The Long Term Care District Ombudsman and trained, certified Volunteer Ombudsman Representatives (V.O.R.s) work to resolve problems that may arise in long-term care facilities with elderly and disabled residents. This advocacy service is available through Partnership in ten Southeast Tennessee Counties (Hamilton, Bradley, Meigs, Marion, McMinn, Rhea, Sequatchie, Polk, Grundy and Bledsoe).
What are the rights of long-term-care residents? Are they the same in every facility?
The federal government has established a standard set of rights applicable to residents of nursing and boarding homes in all states. The District Ombudsman will be glad to share this information with those wishing to learn more about them.
What services does the District Ombudsman provide?
The Long Term Care District Ombudsman and the Volunteer Ombudsman Representatives will:
- Make routine visits to each facility in the ten county area
- Make additional facility visits when a specific problem arises
- Receive, investigate and impartially mediate disputes between facility, residents, family, staff and/or other service providers
- Promote healthy, realistic attitudes and expectations about nursing/boarding homes with residents and their families
- Share information about residents' rights and responsibilities with residents, their families and facility staff
- Help to clarify nursing home or boarding home regulations
- Serve as strong advocates in order to assure that residents' rights are not violated and that dignity is maintained
- Promote resident, family and citizen councils to study long-term care issues
- Offer information and referral to callers enquiring about long-term-care facilities and available resources for home and community-based services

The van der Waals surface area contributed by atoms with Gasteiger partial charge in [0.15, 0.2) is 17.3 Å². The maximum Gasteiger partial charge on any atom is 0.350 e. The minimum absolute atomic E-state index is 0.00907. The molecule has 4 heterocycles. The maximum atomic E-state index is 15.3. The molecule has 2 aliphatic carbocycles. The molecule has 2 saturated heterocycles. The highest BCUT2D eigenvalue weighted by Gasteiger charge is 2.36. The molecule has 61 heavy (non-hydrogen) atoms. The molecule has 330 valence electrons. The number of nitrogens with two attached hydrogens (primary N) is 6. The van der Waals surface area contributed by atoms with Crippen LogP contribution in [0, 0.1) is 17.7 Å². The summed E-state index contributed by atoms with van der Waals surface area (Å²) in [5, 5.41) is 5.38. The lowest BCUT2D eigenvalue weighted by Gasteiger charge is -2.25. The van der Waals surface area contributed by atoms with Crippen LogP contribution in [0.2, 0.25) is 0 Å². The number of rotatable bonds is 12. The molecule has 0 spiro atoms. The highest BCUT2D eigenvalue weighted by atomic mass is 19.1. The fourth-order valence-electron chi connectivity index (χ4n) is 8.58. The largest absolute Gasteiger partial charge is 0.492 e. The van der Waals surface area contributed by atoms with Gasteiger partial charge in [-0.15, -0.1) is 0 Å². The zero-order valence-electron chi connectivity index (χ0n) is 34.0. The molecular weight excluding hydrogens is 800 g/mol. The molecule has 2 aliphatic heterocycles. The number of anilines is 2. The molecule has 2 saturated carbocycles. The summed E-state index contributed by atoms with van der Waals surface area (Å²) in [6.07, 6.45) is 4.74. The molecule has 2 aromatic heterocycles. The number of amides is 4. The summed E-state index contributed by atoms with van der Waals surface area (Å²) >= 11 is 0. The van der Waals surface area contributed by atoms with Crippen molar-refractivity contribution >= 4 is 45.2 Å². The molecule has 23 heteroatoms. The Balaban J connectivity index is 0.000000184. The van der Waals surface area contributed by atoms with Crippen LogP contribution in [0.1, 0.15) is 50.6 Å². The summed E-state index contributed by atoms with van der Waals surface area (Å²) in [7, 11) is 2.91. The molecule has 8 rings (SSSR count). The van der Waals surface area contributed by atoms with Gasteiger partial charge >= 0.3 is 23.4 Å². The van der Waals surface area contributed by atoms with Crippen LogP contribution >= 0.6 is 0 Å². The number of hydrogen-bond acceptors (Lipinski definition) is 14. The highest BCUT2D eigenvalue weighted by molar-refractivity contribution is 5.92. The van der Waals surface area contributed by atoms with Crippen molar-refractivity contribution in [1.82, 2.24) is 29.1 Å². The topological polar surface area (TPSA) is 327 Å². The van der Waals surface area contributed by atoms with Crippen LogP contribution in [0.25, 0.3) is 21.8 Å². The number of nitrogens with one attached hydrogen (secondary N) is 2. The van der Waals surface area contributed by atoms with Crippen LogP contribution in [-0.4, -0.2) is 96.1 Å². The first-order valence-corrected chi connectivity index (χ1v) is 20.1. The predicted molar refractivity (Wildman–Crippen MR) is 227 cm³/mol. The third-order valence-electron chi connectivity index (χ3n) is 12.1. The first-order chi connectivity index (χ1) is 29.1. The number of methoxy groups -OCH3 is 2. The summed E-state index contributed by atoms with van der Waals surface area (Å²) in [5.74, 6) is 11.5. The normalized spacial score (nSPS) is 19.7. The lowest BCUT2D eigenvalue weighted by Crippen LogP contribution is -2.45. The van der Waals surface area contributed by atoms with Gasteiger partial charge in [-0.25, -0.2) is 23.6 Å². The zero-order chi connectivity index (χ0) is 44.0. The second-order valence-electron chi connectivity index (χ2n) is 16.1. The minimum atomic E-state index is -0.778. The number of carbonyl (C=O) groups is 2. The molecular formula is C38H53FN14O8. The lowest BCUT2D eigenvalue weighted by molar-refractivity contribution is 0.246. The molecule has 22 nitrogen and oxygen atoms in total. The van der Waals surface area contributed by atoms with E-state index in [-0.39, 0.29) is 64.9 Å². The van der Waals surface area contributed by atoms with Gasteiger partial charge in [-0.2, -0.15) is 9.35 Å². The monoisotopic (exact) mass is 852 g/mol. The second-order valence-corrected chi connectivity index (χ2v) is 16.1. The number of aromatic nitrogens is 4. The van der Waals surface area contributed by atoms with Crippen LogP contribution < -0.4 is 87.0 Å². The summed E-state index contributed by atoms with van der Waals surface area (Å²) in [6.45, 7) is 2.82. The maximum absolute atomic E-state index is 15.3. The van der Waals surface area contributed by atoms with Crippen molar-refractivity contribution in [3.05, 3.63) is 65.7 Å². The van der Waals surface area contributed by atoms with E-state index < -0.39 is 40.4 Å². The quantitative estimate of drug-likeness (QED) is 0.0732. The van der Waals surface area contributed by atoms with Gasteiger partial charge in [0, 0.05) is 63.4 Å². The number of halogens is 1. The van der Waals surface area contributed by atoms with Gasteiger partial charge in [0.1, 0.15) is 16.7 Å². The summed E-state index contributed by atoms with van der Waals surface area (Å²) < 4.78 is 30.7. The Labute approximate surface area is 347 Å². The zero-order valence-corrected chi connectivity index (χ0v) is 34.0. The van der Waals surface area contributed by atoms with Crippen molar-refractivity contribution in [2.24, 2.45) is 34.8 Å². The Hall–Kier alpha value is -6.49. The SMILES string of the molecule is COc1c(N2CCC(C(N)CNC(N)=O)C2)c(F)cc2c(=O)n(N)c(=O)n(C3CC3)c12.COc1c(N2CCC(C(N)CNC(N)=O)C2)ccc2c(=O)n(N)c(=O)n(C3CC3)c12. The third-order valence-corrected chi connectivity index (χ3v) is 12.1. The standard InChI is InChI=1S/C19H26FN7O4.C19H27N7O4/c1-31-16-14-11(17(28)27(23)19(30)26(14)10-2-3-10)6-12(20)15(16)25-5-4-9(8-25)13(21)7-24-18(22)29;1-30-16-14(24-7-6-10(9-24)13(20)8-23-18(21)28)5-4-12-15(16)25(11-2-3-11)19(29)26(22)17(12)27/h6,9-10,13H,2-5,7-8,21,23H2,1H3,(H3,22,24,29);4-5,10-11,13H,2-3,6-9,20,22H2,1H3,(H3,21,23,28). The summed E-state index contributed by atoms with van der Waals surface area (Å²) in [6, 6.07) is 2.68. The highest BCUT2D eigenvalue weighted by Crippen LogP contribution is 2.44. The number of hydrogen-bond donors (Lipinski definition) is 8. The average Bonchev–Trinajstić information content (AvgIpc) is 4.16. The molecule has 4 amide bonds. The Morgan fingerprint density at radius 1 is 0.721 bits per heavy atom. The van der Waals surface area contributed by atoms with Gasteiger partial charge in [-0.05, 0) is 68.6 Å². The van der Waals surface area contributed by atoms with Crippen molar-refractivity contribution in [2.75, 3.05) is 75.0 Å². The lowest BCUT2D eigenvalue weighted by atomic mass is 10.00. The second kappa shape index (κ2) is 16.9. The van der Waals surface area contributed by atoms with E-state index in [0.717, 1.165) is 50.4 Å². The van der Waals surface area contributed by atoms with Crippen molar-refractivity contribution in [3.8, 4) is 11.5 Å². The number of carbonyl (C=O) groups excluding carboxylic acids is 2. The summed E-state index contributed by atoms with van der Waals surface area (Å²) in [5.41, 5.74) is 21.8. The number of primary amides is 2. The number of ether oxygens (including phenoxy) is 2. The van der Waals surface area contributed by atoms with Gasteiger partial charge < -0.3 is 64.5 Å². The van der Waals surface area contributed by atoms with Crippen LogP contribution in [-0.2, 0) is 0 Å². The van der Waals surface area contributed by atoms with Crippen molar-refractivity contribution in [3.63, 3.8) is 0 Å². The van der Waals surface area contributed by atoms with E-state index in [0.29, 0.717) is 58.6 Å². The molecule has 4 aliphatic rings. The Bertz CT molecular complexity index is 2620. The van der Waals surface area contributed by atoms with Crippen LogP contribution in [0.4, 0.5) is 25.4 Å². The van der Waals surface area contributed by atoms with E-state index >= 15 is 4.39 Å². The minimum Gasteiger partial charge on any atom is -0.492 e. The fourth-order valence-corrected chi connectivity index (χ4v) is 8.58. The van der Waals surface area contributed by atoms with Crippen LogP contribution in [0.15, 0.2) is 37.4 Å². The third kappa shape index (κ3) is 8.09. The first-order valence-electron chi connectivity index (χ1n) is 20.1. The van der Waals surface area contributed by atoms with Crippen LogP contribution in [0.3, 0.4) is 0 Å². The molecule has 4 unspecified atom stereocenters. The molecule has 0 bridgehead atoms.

- Provide public awareness and education on the needs, problems and issues connected with aging
What types of problems does the District Ombudsman address?
The District Ombudsman helps to resolve problems addressing:
- Financial exploitation
- Physical and sexual abuse
- Dietary problems
- Missing and stolen personal items
- Wet and soiled bedding
- Family conflicts
How does the District Ombudsman learn about possible problems?
Some problems are easy to observe or are reported by a resident; others are discovered as a result of concerns expressed by a resident's family, friends or by staff of the facility, itself. All information is completely confidential. If you observe a problem or have a concern about the care of a loved one at a facility, call 423-755-2877.
Is there a charge for Ombudsman services?
There is no charge for the services provided by the Long Term Care District Ombudsman or Volunteer Ombudsman Representatives.
Is there a waiting list for Ombudsman Services?
Although there is no waiting list for these advocacy services, cases are prioritized according to severity of need.
How can I become a Volunteer Ombudsman Representative (V.O.R.)?
If you are interested in becoming a Volunteer Ombudsman Representative, please contact our Volunteer Coordinator at 423-697-3824.
This program is funded by the United Way, Federal Older Americans Act, (through the Tennessee Commission on Aging and Disability and, locally, through the Southeast Tennessee Area Agency on Aging and Disability) as well as private contributions.